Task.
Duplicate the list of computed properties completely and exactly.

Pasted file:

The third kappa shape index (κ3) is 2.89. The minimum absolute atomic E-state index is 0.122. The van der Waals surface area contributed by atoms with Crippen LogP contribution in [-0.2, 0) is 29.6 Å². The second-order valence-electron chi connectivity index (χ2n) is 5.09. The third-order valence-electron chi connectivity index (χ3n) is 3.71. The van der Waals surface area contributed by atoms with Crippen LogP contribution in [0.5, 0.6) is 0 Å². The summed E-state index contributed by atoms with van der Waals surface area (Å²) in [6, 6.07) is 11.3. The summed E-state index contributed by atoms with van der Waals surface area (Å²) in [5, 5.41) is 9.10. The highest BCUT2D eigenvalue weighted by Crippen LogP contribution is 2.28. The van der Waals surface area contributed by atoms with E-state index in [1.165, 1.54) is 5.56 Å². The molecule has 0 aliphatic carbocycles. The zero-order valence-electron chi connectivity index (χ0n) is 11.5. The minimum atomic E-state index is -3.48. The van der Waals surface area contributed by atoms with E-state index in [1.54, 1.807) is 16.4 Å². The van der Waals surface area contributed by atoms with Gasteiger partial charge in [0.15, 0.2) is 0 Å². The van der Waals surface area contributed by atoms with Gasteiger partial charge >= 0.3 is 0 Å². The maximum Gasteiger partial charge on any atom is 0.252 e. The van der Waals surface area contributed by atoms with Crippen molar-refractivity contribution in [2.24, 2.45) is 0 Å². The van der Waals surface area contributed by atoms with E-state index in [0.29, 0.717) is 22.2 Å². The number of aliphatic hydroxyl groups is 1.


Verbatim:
The third kappa shape index (κ3) is 2.89. The minimum absolute atomic E-state index is 0.122. The van der Waals surface area contributed by atoms with Crippen LogP contribution in [-0.2, 0) is 29.6 Å². The second-order valence-electron chi connectivity index (χ2n) is 5.09. The third-order valence-electron chi connectivity index (χ3n) is 3.71. The van der Waals surface area contributed by atoms with Crippen LogP contribution in [0.5, 0.6) is 0 Å². The summed E-state index contributed by atoms with van der Waals surface area (Å²) in [6, 6.07) is 11.3. The summed E-state index contributed by atoms with van der Waals surface area (Å²) in [5, 5.41) is 9.10. The highest BCUT2D eigenvalue weighted by Crippen LogP contribution is 2.28. The van der Waals surface area contributed by atoms with E-state index in [1.165, 1.54) is 5.56 Å². The molecule has 0 aliphatic carbocycles. The zero-order valence-electron chi connectivity index (χ0n) is 11.5. The minimum atomic E-state index is -3.48. The van der Waals surface area contributed by atoms with E-state index in [1.54, 1.807) is 16.4 Å². The van der Waals surface area contributed by atoms with Gasteiger partial charge in [0.15, 0.2) is 0 Å². The van der Waals surface area contributed by atoms with Gasteiger partial charge >= 0.3 is 0 Å². The maximum Gasteiger partial charge on any atom is 0.252 e. The van der Waals surface area contributed by atoms with Crippen molar-refractivity contribution in [2.24, 2.45) is 0 Å². The van der Waals surface area contributed by atoms with E-state index in [0.29, 0.717) is 22.2 Å². The number of aliphatic hydroxyl groups is 1.